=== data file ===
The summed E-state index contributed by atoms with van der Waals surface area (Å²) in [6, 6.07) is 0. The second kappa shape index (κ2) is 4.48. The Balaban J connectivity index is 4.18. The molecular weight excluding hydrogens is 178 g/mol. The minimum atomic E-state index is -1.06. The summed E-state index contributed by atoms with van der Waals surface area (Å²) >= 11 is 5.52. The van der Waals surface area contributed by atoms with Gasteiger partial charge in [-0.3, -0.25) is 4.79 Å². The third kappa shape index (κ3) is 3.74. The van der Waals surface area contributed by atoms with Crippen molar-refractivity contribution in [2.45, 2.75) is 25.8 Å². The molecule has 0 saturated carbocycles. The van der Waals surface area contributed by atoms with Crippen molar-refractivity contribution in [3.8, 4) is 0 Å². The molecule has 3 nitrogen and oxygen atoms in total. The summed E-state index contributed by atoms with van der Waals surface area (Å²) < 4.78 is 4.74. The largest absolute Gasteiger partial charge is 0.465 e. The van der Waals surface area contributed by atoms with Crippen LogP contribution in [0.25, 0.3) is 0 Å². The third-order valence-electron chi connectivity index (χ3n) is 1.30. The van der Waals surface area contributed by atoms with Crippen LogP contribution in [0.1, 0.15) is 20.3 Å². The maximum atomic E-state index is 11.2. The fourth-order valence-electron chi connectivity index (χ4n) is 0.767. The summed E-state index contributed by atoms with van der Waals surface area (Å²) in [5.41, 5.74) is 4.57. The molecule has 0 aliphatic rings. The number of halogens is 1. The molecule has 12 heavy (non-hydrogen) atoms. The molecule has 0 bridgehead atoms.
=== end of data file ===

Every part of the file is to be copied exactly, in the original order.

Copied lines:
The summed E-state index contributed by atoms with van der Waals surface area (Å²) in [6, 6.07) is 0. The second kappa shape index (κ2) is 4.48. The Balaban J connectivity index is 4.18. The molecular weight excluding hydrogens is 178 g/mol. The minimum atomic E-state index is -1.06. The summed E-state index contributed by atoms with van der Waals surface area (Å²) >= 11 is 5.52. The van der Waals surface area contributed by atoms with Gasteiger partial charge in [-0.3, -0.25) is 4.79 Å². The third kappa shape index (κ3) is 3.74. The van der Waals surface area contributed by atoms with Crippen molar-refractivity contribution in [2.45, 2.75) is 25.8 Å². The molecule has 0 saturated carbocycles. The van der Waals surface area contributed by atoms with Crippen molar-refractivity contribution in [3.8, 4) is 0 Å². The molecule has 3 nitrogen and oxygen atoms in total. The summed E-state index contributed by atoms with van der Waals surface area (Å²) < 4.78 is 4.74. The largest absolute Gasteiger partial charge is 0.465 e. The van der Waals surface area contributed by atoms with Crippen LogP contribution in [0.25, 0.3) is 0 Å². The third-order valence-electron chi connectivity index (χ3n) is 1.30. The van der Waals surface area contributed by atoms with Crippen LogP contribution in [0.1, 0.15) is 20.3 Å². The maximum atomic E-state index is 11.2. The fourth-order valence-electron chi connectivity index (χ4n) is 0.767. The summed E-state index contributed by atoms with van der Waals surface area (Å²) in [5.41, 5.74) is 4.57. The molecule has 0 aliphatic rings. The number of halogens is 1. The molecule has 12 heavy (non-hydrogen) atoms. The molecule has 0 bridgehead atoms.